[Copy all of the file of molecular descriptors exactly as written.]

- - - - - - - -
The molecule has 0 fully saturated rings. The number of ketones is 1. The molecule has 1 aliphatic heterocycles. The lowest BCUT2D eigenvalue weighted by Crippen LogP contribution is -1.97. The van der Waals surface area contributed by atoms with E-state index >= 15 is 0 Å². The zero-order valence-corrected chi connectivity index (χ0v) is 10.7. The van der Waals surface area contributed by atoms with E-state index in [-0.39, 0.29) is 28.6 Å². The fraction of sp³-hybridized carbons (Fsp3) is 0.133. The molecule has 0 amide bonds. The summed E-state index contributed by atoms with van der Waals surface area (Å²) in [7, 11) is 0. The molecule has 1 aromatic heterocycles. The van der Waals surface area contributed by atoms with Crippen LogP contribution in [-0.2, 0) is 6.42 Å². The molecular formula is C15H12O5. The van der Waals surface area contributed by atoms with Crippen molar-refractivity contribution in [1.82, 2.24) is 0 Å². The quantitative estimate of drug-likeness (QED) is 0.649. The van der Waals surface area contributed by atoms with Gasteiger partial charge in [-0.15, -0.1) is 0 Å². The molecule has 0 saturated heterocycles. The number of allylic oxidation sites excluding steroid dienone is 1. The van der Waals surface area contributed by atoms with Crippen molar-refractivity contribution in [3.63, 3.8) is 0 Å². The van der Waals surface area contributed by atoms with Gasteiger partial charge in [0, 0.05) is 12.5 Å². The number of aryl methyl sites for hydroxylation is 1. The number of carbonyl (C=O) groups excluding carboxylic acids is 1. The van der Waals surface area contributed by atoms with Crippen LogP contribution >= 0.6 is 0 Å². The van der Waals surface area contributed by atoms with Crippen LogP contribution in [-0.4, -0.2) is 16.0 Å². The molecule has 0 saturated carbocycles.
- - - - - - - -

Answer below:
The molecule has 0 fully saturated rings. The number of ketones is 1. The molecule has 1 aliphatic heterocycles. The lowest BCUT2D eigenvalue weighted by Crippen LogP contribution is -1.97. The van der Waals surface area contributed by atoms with E-state index >= 15 is 0 Å². The zero-order valence-corrected chi connectivity index (χ0v) is 10.7. The van der Waals surface area contributed by atoms with E-state index in [-0.39, 0.29) is 28.6 Å². The fraction of sp³-hybridized carbons (Fsp3) is 0.133. The molecule has 0 amide bonds. The summed E-state index contributed by atoms with van der Waals surface area (Å²) in [7, 11) is 0. The molecule has 1 aromatic heterocycles. The van der Waals surface area contributed by atoms with Crippen LogP contribution in [-0.2, 0) is 6.42 Å². The molecular formula is C15H12O5. The van der Waals surface area contributed by atoms with Crippen molar-refractivity contribution in [1.82, 2.24) is 0 Å². The quantitative estimate of drug-likeness (QED) is 0.649. The van der Waals surface area contributed by atoms with Gasteiger partial charge in [-0.15, -0.1) is 0 Å². The molecule has 0 saturated heterocycles. The number of allylic oxidation sites excluding steroid dienone is 1. The van der Waals surface area contributed by atoms with Crippen molar-refractivity contribution in [3.63, 3.8) is 0 Å². The van der Waals surface area contributed by atoms with Gasteiger partial charge in [0, 0.05) is 12.5 Å². The number of aryl methyl sites for hydroxylation is 1. The number of carbonyl (C=O) groups excluding carboxylic acids is 1. The van der Waals surface area contributed by atoms with Crippen LogP contribution >= 0.6 is 0 Å². The van der Waals surface area contributed by atoms with Crippen LogP contribution in [-0.4, -0.2) is 16.0 Å². The molecule has 0 saturated carbocycles.